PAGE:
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A Home In Shalom'ville

A Home In Shalom'ville


 Home in Shalom’ville The History of Asheville’s Jewish Community is a new perspective on Asheville history.  How did such a small percentage of citizens made contributions well beyond the proportion of their numbers?  Six buildings and a track named for prominent Jewish citizens stand on the campus of UNC Asheville because their namesakes felt a responsibility to make their home a better place for everyone.  What was Zebulon Vance’s role in elevating Jews from a persecuted people to objects of tolerance?  Why did the community come together to oust William Dudley Pelly, the self-proclaimed American Hitler from town in the 1930’s? Who was the man Thomas Wolfe described as having golden nuggins of teeth and a Yiddish accent in his novel Look Homeward, Angel?  These answers and many more stories are contained in A Home in Shalom’ville.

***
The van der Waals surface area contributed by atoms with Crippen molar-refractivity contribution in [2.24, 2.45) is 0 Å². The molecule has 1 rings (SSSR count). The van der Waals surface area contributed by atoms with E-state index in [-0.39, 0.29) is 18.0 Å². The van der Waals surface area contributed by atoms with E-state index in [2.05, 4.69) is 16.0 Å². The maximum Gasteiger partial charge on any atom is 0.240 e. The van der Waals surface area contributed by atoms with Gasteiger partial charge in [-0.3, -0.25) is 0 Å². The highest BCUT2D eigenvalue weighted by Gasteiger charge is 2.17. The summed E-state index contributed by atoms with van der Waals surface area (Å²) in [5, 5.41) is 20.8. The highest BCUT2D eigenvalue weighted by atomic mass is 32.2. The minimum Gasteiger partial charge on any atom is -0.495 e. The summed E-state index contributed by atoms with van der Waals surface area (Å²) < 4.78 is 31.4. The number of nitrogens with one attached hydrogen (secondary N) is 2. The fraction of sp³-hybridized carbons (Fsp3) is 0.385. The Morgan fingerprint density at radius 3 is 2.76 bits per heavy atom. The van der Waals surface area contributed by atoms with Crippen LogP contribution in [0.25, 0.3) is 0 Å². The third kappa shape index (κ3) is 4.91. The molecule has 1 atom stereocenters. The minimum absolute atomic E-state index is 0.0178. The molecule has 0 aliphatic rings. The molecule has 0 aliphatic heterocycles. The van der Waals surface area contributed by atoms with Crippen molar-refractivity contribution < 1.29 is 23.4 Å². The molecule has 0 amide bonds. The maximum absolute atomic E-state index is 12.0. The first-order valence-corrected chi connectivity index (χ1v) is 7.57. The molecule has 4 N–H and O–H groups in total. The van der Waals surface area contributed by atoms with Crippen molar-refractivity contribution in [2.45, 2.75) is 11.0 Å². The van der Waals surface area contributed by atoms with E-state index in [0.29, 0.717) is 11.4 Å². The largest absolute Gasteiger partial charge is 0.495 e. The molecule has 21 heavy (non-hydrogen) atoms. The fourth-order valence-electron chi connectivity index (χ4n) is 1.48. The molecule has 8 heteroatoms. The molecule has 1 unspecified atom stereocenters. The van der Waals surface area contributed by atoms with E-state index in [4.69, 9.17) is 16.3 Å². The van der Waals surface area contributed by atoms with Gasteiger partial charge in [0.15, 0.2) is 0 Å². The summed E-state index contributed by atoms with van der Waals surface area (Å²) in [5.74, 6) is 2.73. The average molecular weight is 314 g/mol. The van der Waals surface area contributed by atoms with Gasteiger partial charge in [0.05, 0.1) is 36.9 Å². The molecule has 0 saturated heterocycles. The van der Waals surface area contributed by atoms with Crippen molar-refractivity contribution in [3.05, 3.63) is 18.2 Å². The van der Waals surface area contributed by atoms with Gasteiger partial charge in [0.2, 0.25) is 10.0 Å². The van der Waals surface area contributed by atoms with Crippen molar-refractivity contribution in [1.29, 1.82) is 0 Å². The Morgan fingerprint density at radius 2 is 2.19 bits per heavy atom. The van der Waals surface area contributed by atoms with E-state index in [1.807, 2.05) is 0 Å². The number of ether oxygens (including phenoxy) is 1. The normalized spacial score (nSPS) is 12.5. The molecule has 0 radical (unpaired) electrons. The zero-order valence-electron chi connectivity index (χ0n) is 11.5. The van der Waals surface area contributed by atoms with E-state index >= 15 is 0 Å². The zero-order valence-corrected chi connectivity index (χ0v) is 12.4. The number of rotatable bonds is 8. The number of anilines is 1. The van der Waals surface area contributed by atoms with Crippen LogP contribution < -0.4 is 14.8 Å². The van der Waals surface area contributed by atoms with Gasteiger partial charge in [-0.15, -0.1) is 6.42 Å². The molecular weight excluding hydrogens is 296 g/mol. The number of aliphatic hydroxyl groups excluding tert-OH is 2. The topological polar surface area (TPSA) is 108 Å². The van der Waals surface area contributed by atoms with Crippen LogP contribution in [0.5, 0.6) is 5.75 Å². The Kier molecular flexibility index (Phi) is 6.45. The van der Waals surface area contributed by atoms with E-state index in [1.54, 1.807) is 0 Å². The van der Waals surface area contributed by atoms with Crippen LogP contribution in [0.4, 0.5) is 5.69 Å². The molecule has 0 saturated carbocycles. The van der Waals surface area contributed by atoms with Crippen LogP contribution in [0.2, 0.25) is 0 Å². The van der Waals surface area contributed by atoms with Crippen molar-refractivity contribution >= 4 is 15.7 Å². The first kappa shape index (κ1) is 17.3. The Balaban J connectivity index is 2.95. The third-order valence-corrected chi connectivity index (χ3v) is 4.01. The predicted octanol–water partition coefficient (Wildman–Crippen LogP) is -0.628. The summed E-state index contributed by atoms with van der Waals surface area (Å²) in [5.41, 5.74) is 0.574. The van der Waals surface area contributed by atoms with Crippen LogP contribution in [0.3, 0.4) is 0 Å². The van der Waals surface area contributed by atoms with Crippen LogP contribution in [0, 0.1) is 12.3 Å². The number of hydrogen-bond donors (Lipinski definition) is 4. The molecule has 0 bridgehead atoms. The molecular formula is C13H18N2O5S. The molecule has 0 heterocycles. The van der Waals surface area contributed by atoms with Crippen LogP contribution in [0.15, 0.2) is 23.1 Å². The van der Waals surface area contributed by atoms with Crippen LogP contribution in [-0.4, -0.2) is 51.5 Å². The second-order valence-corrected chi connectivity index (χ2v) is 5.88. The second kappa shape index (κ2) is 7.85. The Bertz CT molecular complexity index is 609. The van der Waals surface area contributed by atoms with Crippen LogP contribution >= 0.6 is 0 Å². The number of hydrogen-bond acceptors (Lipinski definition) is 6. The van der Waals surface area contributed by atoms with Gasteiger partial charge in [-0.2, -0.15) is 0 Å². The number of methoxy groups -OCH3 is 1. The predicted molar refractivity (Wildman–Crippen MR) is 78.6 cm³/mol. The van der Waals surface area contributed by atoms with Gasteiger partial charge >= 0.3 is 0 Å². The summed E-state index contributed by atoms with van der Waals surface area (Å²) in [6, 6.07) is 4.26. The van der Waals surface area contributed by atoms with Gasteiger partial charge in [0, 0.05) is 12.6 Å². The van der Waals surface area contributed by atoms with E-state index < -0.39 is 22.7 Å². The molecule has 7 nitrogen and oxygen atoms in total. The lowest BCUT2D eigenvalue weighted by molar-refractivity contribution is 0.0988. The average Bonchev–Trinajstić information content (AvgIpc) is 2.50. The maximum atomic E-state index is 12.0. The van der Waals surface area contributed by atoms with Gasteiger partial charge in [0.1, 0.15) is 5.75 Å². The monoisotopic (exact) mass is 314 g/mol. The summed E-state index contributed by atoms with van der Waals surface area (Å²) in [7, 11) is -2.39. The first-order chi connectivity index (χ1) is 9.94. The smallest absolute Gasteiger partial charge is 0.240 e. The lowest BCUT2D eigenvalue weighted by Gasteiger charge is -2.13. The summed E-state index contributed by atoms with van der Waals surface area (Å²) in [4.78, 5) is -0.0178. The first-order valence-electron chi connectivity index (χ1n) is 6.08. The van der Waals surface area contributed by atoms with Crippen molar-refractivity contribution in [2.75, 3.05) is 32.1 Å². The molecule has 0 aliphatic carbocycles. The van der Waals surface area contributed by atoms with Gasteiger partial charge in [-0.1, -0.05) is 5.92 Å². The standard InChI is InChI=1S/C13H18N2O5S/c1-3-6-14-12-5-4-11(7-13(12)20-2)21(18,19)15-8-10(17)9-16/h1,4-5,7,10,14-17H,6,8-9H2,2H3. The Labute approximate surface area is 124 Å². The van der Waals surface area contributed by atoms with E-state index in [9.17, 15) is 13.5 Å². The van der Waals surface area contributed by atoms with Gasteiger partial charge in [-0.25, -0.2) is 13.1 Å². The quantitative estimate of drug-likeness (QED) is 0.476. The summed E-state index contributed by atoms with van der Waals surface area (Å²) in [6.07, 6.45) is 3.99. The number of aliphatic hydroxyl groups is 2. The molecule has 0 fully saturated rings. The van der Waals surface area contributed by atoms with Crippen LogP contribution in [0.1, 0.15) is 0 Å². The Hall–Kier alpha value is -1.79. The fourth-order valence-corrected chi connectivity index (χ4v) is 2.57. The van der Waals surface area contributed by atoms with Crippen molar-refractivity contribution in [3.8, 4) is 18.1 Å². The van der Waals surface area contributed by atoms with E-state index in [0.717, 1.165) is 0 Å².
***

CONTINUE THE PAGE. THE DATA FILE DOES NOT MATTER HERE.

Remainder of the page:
Colorful and full of great photographs and historical documents from several archives, Sharon Fahrer wrote this book not only to document the story of a minority of Asheville citizens, but also to honor the 75th anniversary of Asheville’s Jewish Community Center (JCC) that was founded just before World War II during one of the darkest periods of Jewish history. It’s openness to the entire community served as a vehicle for people of various beliefs to meet each other as neighbors.

2016 A Home in Shalom’ville won the Bob Terrell book award from the Old Buncombe County Genealogical Society.

“A detailed and poignant take on how people of the Jewish faith were integral to shaping many facets of Western North Carolina’s modern history.”  Jon Elliston, WNC Magazine.

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